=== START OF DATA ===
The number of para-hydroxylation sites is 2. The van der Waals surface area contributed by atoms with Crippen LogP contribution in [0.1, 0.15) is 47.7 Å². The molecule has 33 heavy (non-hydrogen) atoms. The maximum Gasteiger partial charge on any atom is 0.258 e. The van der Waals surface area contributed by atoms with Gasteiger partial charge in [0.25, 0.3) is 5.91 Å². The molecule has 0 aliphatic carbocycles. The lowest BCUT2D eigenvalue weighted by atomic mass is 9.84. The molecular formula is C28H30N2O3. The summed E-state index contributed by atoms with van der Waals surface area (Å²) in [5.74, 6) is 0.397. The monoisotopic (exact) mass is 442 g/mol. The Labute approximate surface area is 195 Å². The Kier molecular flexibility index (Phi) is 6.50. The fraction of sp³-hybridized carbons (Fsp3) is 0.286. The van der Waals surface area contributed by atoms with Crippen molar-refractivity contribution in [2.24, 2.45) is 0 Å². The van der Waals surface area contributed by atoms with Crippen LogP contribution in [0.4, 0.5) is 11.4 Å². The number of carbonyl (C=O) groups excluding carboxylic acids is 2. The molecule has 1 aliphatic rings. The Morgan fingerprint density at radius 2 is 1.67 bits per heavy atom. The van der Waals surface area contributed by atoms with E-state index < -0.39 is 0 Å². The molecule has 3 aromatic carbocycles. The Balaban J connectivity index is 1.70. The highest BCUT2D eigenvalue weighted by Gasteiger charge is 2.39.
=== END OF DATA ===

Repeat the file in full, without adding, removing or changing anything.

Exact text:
The number of para-hydroxylation sites is 2. The van der Waals surface area contributed by atoms with Crippen LogP contribution in [0.1, 0.15) is 47.7 Å². The molecule has 33 heavy (non-hydrogen) atoms. The maximum Gasteiger partial charge on any atom is 0.258 e. The van der Waals surface area contributed by atoms with Gasteiger partial charge in [0.25, 0.3) is 5.91 Å². The molecule has 0 aliphatic carbocycles. The lowest BCUT2D eigenvalue weighted by atomic mass is 9.84. The molecular formula is C28H30N2O3. The summed E-state index contributed by atoms with van der Waals surface area (Å²) in [5.74, 6) is 0.397. The monoisotopic (exact) mass is 442 g/mol. The Labute approximate surface area is 195 Å². The Kier molecular flexibility index (Phi) is 6.50. The fraction of sp³-hybridized carbons (Fsp3) is 0.286. The van der Waals surface area contributed by atoms with Crippen molar-refractivity contribution in [2.24, 2.45) is 0 Å². The van der Waals surface area contributed by atoms with Crippen LogP contribution in [0.4, 0.5) is 11.4 Å². The number of carbonyl (C=O) groups excluding carboxylic acids is 2. The molecule has 1 aliphatic rings. The Morgan fingerprint density at radius 2 is 1.67 bits per heavy atom. The van der Waals surface area contributed by atoms with E-state index < -0.39 is 0 Å². The molecule has 3 aromatic carbocycles. The Balaban J connectivity index is 1.70. The highest BCUT2D eigenvalue weighted by Gasteiger charge is 2.39.